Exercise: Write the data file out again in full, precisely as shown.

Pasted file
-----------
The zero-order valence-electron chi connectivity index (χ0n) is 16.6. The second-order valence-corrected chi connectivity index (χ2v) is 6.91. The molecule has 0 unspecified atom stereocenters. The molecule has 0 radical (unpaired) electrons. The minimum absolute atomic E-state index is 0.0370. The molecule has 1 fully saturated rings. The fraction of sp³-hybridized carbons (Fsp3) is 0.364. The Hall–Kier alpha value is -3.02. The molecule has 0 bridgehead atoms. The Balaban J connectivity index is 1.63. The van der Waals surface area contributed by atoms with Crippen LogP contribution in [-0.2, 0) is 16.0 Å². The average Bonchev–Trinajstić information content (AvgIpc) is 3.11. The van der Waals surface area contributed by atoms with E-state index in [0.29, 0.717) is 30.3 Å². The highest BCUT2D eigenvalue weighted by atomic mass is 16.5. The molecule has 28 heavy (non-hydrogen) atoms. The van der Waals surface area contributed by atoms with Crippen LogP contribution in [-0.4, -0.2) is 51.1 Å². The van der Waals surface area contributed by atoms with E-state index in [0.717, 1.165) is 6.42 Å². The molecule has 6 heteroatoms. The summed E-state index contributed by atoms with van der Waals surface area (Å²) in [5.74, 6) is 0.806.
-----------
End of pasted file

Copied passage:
The zero-order valence-electron chi connectivity index (χ0n) is 16.6. The second-order valence-corrected chi connectivity index (χ2v) is 6.91. The molecule has 0 unspecified atom stereocenters. The molecule has 0 radical (unpaired) electrons. The minimum absolute atomic E-state index is 0.0370. The molecule has 1 fully saturated rings. The fraction of sp³-hybridized carbons (Fsp3) is 0.364. The Hall–Kier alpha value is -3.02. The molecule has 0 bridgehead atoms. The Balaban J connectivity index is 1.63. The van der Waals surface area contributed by atoms with Crippen LogP contribution in [-0.2, 0) is 16.0 Å². The average Bonchev–Trinajstić information content (AvgIpc) is 3.11. The van der Waals surface area contributed by atoms with E-state index in [0.29, 0.717) is 30.3 Å². The highest BCUT2D eigenvalue weighted by atomic mass is 16.5. The molecule has 28 heavy (non-hydrogen) atoms. The van der Waals surface area contributed by atoms with Crippen LogP contribution in [-0.4, -0.2) is 51.1 Å². The van der Waals surface area contributed by atoms with E-state index in [0.717, 1.165) is 6.42 Å². The molecule has 6 heteroatoms. The summed E-state index contributed by atoms with van der Waals surface area (Å²) in [5.74, 6) is 0.806.